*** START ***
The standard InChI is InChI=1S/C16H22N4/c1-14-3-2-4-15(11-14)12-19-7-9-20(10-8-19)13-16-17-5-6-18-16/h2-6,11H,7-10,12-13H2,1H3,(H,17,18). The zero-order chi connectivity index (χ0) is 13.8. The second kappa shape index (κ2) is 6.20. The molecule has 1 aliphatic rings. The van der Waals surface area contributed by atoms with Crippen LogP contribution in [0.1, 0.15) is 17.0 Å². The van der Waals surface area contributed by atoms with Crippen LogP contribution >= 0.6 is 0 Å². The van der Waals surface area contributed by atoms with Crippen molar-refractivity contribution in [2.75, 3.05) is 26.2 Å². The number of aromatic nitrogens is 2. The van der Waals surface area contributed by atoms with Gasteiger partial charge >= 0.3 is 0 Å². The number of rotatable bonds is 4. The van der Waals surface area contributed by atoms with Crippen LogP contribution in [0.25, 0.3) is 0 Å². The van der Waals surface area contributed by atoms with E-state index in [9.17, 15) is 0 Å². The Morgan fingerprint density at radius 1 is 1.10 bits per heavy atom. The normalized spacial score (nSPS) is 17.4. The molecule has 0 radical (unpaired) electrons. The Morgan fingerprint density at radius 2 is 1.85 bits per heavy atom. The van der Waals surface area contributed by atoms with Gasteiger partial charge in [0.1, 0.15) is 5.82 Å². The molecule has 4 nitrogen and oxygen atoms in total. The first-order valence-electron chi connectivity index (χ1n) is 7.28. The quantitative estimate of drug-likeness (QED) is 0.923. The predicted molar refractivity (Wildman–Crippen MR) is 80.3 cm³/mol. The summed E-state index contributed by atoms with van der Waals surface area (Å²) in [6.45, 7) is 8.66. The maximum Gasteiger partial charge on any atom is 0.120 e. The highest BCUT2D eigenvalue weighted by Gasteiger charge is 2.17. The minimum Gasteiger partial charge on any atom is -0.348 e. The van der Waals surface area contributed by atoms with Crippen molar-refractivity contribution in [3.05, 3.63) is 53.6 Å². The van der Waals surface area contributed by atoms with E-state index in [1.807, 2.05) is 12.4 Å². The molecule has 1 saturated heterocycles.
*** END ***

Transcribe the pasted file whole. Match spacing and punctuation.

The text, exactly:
The standard InChI is InChI=1S/C16H22N4/c1-14-3-2-4-15(11-14)12-19-7-9-20(10-8-19)13-16-17-5-6-18-16/h2-6,11H,7-10,12-13H2,1H3,(H,17,18). The zero-order chi connectivity index (χ0) is 13.8. The second kappa shape index (κ2) is 6.20. The molecule has 1 aliphatic rings. The van der Waals surface area contributed by atoms with Crippen LogP contribution in [0.1, 0.15) is 17.0 Å². The van der Waals surface area contributed by atoms with Crippen LogP contribution >= 0.6 is 0 Å². The van der Waals surface area contributed by atoms with Crippen molar-refractivity contribution in [2.75, 3.05) is 26.2 Å². The number of aromatic nitrogens is 2. The van der Waals surface area contributed by atoms with Gasteiger partial charge >= 0.3 is 0 Å². The number of rotatable bonds is 4. The van der Waals surface area contributed by atoms with Crippen LogP contribution in [0.25, 0.3) is 0 Å². The van der Waals surface area contributed by atoms with E-state index in [9.17, 15) is 0 Å². The Morgan fingerprint density at radius 1 is 1.10 bits per heavy atom. The normalized spacial score (nSPS) is 17.4. The molecule has 0 radical (unpaired) electrons. The Morgan fingerprint density at radius 2 is 1.85 bits per heavy atom. The van der Waals surface area contributed by atoms with Gasteiger partial charge in [0.1, 0.15) is 5.82 Å². The molecule has 4 nitrogen and oxygen atoms in total. The first-order valence-electron chi connectivity index (χ1n) is 7.28. The quantitative estimate of drug-likeness (QED) is 0.923. The predicted molar refractivity (Wildman–Crippen MR) is 80.3 cm³/mol. The summed E-state index contributed by atoms with van der Waals surface area (Å²) in [6.45, 7) is 8.66. The maximum Gasteiger partial charge on any atom is 0.120 e. The highest BCUT2D eigenvalue weighted by Gasteiger charge is 2.17. The minimum Gasteiger partial charge on any atom is -0.348 e. The van der Waals surface area contributed by atoms with Crippen molar-refractivity contribution in [3.05, 3.63) is 53.6 Å². The van der Waals surface area contributed by atoms with E-state index in [1.807, 2.05) is 12.4 Å². The molecule has 1 saturated heterocycles.